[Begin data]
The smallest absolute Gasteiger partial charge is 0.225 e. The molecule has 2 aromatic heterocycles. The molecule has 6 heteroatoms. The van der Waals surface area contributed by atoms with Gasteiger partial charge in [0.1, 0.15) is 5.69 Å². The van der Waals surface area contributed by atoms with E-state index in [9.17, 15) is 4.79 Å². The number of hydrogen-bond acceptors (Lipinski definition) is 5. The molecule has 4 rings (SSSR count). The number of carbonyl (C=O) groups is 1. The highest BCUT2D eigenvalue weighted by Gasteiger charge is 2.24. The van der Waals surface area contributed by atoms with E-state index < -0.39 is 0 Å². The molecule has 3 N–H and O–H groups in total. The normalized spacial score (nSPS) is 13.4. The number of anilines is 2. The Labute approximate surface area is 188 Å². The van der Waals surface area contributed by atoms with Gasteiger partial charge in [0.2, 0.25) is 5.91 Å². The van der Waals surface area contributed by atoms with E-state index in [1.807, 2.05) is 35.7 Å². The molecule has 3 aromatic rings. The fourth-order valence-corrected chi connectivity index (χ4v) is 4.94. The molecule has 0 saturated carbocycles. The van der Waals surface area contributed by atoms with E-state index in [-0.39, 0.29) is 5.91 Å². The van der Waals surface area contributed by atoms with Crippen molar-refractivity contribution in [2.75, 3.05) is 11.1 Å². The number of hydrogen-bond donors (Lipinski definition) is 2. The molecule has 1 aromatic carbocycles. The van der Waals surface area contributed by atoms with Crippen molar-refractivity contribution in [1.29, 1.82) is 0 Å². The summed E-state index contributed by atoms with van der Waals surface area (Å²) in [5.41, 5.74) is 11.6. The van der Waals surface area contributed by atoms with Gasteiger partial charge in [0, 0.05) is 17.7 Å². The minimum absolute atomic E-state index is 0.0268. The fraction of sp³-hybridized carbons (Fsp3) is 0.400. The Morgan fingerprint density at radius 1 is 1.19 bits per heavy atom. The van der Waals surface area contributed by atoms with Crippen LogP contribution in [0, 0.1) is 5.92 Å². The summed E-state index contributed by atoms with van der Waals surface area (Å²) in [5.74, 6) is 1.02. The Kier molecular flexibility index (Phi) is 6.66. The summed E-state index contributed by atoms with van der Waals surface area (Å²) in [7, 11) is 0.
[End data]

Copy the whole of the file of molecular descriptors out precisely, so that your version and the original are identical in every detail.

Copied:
The smallest absolute Gasteiger partial charge is 0.225 e. The molecule has 2 aromatic heterocycles. The molecule has 6 heteroatoms. The van der Waals surface area contributed by atoms with Gasteiger partial charge in [0.1, 0.15) is 5.69 Å². The van der Waals surface area contributed by atoms with E-state index in [9.17, 15) is 4.79 Å². The number of hydrogen-bond acceptors (Lipinski definition) is 5. The molecule has 4 rings (SSSR count). The number of carbonyl (C=O) groups is 1. The highest BCUT2D eigenvalue weighted by Gasteiger charge is 2.24. The van der Waals surface area contributed by atoms with E-state index < -0.39 is 0 Å². The molecule has 3 N–H and O–H groups in total. The normalized spacial score (nSPS) is 13.4. The number of anilines is 2. The Labute approximate surface area is 188 Å². The van der Waals surface area contributed by atoms with Gasteiger partial charge in [0.2, 0.25) is 5.91 Å². The van der Waals surface area contributed by atoms with E-state index in [1.807, 2.05) is 35.7 Å². The molecule has 3 aromatic rings. The fourth-order valence-corrected chi connectivity index (χ4v) is 4.94. The molecule has 0 saturated carbocycles. The van der Waals surface area contributed by atoms with E-state index in [-0.39, 0.29) is 5.91 Å². The van der Waals surface area contributed by atoms with Crippen molar-refractivity contribution in [2.75, 3.05) is 11.1 Å². The number of hydrogen-bond donors (Lipinski definition) is 2. The molecule has 1 aromatic carbocycles. The van der Waals surface area contributed by atoms with Crippen molar-refractivity contribution in [1.29, 1.82) is 0 Å². The summed E-state index contributed by atoms with van der Waals surface area (Å²) in [5.41, 5.74) is 11.6. The van der Waals surface area contributed by atoms with Gasteiger partial charge in [0, 0.05) is 17.7 Å². The minimum absolute atomic E-state index is 0.0268. The fraction of sp³-hybridized carbons (Fsp3) is 0.400. The Morgan fingerprint density at radius 1 is 1.19 bits per heavy atom. The van der Waals surface area contributed by atoms with Crippen LogP contribution in [0, 0.1) is 5.92 Å². The summed E-state index contributed by atoms with van der Waals surface area (Å²) in [5.74, 6) is 1.02. The Kier molecular flexibility index (Phi) is 6.66. The summed E-state index contributed by atoms with van der Waals surface area (Å²) in [7, 11) is 0.